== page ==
I Can See My Shoes Again
I Can See My Shoes Again by Walter Scott Allen describes the author's journey to better health as inspired by his wife, Jan, who survived breast cancer and was the cause for Allen’s change of health habits. Allen says, “We are best friends and training partners. She has won her battle with cancer and gotten her health back. I too have won my health, and now we both walk forward together through life’s journey.”
A health scare or other family trauma or drama is usually the impetus to get someone moving in the direction of better health, but often the event is not enough to win the war against poor personal habits and weight gain. Allen’s narrative includes his ups and downs and the doctor’s warning: “decide what kind of retirement [you] want: one of health and energy or one wearing diapers.”
Turning 40, Allen recalls his metabolism slowed and his weight soared to 240 pounds. Many told him, “how you are at fifty is how you’ll live the rest of your life.” Allen told himself, “I [am] a heart attack waiting to happen.”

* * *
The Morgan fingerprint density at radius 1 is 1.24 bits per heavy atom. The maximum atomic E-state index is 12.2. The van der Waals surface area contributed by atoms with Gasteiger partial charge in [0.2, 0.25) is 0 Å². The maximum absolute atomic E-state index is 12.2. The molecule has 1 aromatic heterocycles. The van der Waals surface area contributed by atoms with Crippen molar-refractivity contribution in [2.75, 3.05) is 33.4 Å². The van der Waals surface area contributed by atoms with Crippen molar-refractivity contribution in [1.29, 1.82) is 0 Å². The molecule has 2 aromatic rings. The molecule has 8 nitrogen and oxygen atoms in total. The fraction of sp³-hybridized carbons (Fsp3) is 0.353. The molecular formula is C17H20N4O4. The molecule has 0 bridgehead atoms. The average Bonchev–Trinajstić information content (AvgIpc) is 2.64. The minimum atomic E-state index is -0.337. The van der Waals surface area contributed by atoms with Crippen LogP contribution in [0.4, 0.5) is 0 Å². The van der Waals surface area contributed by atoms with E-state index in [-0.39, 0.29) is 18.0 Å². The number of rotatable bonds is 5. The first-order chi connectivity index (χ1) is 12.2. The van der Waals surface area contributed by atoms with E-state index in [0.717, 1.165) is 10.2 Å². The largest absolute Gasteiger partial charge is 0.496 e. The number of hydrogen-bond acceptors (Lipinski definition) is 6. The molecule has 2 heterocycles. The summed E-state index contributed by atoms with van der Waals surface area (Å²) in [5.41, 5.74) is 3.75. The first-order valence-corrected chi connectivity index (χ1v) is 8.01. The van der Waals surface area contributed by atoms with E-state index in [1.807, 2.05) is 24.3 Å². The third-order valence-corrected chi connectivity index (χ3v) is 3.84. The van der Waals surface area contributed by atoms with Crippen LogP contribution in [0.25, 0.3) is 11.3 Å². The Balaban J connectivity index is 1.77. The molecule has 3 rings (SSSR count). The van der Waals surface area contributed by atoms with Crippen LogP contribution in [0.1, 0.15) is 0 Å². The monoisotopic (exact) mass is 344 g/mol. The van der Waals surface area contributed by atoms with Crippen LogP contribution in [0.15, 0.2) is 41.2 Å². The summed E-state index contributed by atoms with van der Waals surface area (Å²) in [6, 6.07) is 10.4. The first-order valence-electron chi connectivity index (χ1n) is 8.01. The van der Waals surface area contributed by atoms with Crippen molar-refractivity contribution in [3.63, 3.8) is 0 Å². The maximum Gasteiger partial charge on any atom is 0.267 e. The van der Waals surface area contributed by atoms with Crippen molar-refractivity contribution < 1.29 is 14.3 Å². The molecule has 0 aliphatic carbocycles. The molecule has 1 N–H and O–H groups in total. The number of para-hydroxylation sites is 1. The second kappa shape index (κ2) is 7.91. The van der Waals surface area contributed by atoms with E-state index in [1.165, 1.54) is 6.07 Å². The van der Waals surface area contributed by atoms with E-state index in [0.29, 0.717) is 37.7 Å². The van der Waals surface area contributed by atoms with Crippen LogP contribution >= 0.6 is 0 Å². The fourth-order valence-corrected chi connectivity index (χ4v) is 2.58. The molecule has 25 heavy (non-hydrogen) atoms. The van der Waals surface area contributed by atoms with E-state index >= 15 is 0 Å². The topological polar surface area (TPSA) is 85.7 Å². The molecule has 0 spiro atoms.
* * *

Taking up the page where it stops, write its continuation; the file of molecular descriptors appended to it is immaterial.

I enjoyed Allen’s lessons: Number One: “Tomorrow Never Comes” Everyone says they will start their diet TOMORROW. But even the clothes that are too tight and the photos that show the second or third chin often do not motivate us to change.
Lesson Number Two: The Mirror Never Lies: When I was at my heaviest, I myself did not look in the mirror too much. As Allen says, “When you look at yourself in the mirror, see the real you, flaws and all. Embrace what is good and positive and work on the rest.”
Lesson Number Three: List how you really feel: When you overindulge, how do you feel the next day? If you keep a record, that alone may inspire a change in habits.